The Arizona Legislature sent to Gov. Jan Brewer on April 4, 2012 the landmark bill HB 2491, creating state-of-the-art toll collection and enforcement authority for the Arizona Department of Transportation (ADOT).
The bill follows on the heels of the state’s enactment of its public-private partnership (P3) law two years ago. While that law authorizes tolling, it lacked the enforcement mechanisms needed for effective open road electronic tolling, essential to modern toll road financing and operations.
HB 2491 includes a three-notice system, increasing charges for delayed payment, an administrative hearing process, and a panoply of means to enforce collection, including license suspension and denial, vehicle registration denial, and towing and impoundment.
The P3 law included the right of toll road users to obtain refunds of fuel taxes on fuel consumed using tolled facilities. This unusual and administratively impractical provision, backed by the trucking industry, was repealed by HB 2491. In exchange, the trucking industry accepted a provision limiting the toll enforcement law to new transportation facilities, which could include new tolled lanes.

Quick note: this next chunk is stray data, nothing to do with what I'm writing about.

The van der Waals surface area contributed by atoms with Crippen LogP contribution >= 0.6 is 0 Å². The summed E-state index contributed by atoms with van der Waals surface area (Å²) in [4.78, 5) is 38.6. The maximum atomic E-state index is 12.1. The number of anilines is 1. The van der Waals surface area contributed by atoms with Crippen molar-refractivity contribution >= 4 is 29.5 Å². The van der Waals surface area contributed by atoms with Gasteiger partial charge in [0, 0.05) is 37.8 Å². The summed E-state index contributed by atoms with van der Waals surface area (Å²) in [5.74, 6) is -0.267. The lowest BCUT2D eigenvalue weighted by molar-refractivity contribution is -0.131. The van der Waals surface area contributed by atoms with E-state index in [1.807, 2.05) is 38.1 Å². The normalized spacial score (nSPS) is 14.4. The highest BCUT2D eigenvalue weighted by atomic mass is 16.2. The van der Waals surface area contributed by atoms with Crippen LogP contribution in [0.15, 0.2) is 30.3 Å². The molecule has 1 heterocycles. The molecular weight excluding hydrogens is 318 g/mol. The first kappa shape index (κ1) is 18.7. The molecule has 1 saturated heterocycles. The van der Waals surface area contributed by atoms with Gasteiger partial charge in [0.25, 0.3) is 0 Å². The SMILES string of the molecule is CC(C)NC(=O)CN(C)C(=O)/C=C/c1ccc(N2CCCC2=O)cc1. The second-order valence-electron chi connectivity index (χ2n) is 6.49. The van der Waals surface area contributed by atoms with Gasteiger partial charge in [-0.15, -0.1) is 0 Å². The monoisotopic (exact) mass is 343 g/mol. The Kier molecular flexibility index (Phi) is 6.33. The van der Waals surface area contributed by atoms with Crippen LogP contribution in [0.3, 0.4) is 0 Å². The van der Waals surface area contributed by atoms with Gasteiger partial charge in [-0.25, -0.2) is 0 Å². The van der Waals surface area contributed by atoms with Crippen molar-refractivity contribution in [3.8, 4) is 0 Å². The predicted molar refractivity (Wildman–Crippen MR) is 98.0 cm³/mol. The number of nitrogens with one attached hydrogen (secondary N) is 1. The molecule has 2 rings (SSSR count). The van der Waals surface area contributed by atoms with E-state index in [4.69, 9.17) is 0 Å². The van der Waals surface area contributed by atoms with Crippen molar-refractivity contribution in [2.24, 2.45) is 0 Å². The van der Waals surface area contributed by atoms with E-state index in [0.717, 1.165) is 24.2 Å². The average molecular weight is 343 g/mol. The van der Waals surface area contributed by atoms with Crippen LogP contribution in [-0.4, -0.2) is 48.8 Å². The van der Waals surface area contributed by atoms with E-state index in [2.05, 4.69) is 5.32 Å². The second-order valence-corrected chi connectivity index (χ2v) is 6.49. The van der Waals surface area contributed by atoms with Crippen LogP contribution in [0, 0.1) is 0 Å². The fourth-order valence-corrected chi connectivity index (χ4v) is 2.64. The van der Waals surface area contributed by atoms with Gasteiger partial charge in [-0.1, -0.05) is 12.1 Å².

Arizona does not yet have tolled transportation facilities. ADOT is considering a potential P3 for a tolled bypass facility at the Nogales border crossing, and the Maricopa Association of Governments is actively studying a managed lanes system for the Phoenix metropolitan area, which could include conversion of HOV lanes to HOT lanes.
Nossaman assisted ADOT in drafting the legislation.
In over 41 years with the Firm, Fred Kessler has gained national recognition as a guiding force for public agencies in the field of transportation public-private partnerships (P3s). Clients benefit from his vast experience with ...
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